D.L. Chandler's frequent thoughts on the world of hip hop and beyond

Thursday, March 17, 2005

All Around The World

The story of London rapper M.I.A. sounds far too intense to be true. However, the daughter of a Sri Lankan rebel happens to fuse every detail of her influences, surroundings and background into an eclectic mix of self-styled sounds and lyrics. This is precisely what I speak about often in this blog column: Hip Hop is indeed a culture that’s often dissected to be less than what it is but which influences cannot be ignored. The global impact of Hip Hop culture isn’t a shock any longer and yet, it continues to remain innovative and interesting even in the midst of a quality drop in today’s money obsessed climate.

M.I.A.’s debut LP, Arular, even happens to inject a little world politics amongst the slang-heavy and driving disc. It is definitely one of the more creative releases to come out in some time.
To further explore the global theme, check out this article from the Canadian Press about social Hip Hop’s influence around the world. Isn’t it odd how other countries use the music to drive messages to their peer group instead of talking about how flossy they are? When there’s a song on the radio the likes of the Yin Yang Twins low-brow single, “Wait”, you have to question the future of the music on American radio and television. It seems that now the daring innovators are people concerned with matters that separate messages to the beat from being an excuse to brag, command women to gyrate and glorify a lifestyle that is not even one they’re living necessarily.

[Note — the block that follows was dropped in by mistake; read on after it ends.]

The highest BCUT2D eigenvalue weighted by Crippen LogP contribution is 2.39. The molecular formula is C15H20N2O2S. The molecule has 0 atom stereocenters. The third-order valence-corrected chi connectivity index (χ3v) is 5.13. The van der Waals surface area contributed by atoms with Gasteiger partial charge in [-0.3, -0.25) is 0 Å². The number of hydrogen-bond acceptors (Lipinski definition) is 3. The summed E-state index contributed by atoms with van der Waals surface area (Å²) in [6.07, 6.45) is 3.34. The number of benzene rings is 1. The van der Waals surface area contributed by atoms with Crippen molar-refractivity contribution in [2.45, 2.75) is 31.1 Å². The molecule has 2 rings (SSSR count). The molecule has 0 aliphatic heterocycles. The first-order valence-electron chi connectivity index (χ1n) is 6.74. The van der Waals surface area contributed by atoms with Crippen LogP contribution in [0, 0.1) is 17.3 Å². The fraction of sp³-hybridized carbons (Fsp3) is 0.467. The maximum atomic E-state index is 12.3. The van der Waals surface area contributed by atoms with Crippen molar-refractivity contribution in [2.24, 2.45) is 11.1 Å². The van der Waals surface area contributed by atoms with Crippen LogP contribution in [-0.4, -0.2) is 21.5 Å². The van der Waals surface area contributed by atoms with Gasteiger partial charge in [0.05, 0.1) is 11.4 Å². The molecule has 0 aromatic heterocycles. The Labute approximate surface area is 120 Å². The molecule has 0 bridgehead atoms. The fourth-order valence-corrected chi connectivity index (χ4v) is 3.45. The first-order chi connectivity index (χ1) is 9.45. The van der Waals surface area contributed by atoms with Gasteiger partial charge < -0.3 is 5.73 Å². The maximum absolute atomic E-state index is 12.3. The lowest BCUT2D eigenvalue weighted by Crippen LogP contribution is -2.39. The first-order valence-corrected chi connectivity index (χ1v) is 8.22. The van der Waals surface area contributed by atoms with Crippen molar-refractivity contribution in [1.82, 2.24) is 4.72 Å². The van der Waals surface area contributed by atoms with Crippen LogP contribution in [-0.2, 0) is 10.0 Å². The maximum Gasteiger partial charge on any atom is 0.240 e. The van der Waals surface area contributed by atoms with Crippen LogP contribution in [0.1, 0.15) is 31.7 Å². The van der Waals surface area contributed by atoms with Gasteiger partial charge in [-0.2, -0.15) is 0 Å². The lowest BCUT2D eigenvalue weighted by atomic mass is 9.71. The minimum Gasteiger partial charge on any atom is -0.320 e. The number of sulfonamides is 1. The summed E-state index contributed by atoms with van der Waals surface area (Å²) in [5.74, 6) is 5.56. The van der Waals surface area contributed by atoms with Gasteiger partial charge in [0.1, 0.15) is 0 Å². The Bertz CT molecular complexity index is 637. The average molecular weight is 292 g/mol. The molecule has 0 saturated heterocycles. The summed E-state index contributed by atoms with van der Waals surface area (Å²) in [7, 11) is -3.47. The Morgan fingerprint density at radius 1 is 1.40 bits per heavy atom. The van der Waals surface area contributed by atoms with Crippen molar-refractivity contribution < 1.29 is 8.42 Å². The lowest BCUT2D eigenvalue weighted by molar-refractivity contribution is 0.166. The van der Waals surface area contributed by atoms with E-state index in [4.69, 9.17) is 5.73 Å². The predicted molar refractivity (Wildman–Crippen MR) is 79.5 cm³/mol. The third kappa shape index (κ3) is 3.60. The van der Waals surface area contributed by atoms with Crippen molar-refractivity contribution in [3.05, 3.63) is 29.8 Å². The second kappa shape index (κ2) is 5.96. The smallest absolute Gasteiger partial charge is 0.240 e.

I’m sure I’m coming off like a crotchety old-school cat that hates the current scene and has turned his back to the culture. Part of that is certainly true – I do not enjoy what the true shining joy of my youth has devolved to. But am I giving up on it? I would never do that. The simple fact is this: I’ve put too much time into supporting this music and culture to just willingly give up on it. I do not have a narrow view of its future as many intellectuals and critics seem to have and believe ardently. Still, I have to give myself a little chin check as well when it comes to the subject of many of my written works. In short terms, the music is going straight to hell on the mainstream side. It’s to the point now that a record truly deserving of commercial success only can insure that goal by the sheer power of its record company’s influence in marketing the product. Again, it’s not a game of quality any longer – it is simply a game of numbers.

I never heard of Brian Proffitt (many thanks to Up & Coming magazine) who is a co-founder of Hip Hop Against Racist War (HHARW). Very impressive thing they’re trying to do here and I wish their concert rally later today much success. Perhaps the trend of promoting quality music and ideas will be the next big thing. We can only hope, right?

Many thanks to the Houston Chronicle for the link to the M.I.A. story


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